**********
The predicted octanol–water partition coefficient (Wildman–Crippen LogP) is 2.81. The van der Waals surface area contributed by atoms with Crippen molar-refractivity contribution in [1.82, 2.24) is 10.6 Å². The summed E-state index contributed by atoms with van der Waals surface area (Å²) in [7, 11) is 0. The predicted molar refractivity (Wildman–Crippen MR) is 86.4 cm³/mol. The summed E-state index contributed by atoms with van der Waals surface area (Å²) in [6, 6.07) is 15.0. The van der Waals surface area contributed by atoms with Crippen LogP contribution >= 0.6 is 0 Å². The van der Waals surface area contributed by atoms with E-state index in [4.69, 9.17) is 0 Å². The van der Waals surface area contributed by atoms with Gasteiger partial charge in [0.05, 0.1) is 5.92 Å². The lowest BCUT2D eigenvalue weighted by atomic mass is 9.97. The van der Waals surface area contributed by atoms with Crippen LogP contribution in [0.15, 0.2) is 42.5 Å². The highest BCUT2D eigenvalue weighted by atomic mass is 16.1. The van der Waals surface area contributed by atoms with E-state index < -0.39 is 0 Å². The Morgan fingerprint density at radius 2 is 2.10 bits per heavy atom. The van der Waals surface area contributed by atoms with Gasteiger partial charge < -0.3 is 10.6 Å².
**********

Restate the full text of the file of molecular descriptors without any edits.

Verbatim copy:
The predicted octanol–water partition coefficient (Wildman–Crippen LogP) is 2.81. The van der Waals surface area contributed by atoms with Crippen molar-refractivity contribution in [1.82, 2.24) is 10.6 Å². The summed E-state index contributed by atoms with van der Waals surface area (Å²) in [7, 11) is 0. The predicted molar refractivity (Wildman–Crippen MR) is 86.4 cm³/mol. The summed E-state index contributed by atoms with van der Waals surface area (Å²) in [6, 6.07) is 15.0. The van der Waals surface area contributed by atoms with Crippen LogP contribution >= 0.6 is 0 Å². The van der Waals surface area contributed by atoms with E-state index in [4.69, 9.17) is 0 Å². The van der Waals surface area contributed by atoms with Gasteiger partial charge in [0.05, 0.1) is 5.92 Å². The lowest BCUT2D eigenvalue weighted by atomic mass is 9.97. The van der Waals surface area contributed by atoms with Crippen LogP contribution in [0.15, 0.2) is 42.5 Å². The highest BCUT2D eigenvalue weighted by atomic mass is 16.1. The van der Waals surface area contributed by atoms with E-state index < -0.39 is 0 Å². The Morgan fingerprint density at radius 2 is 2.10 bits per heavy atom. The van der Waals surface area contributed by atoms with Gasteiger partial charge < -0.3 is 10.6 Å².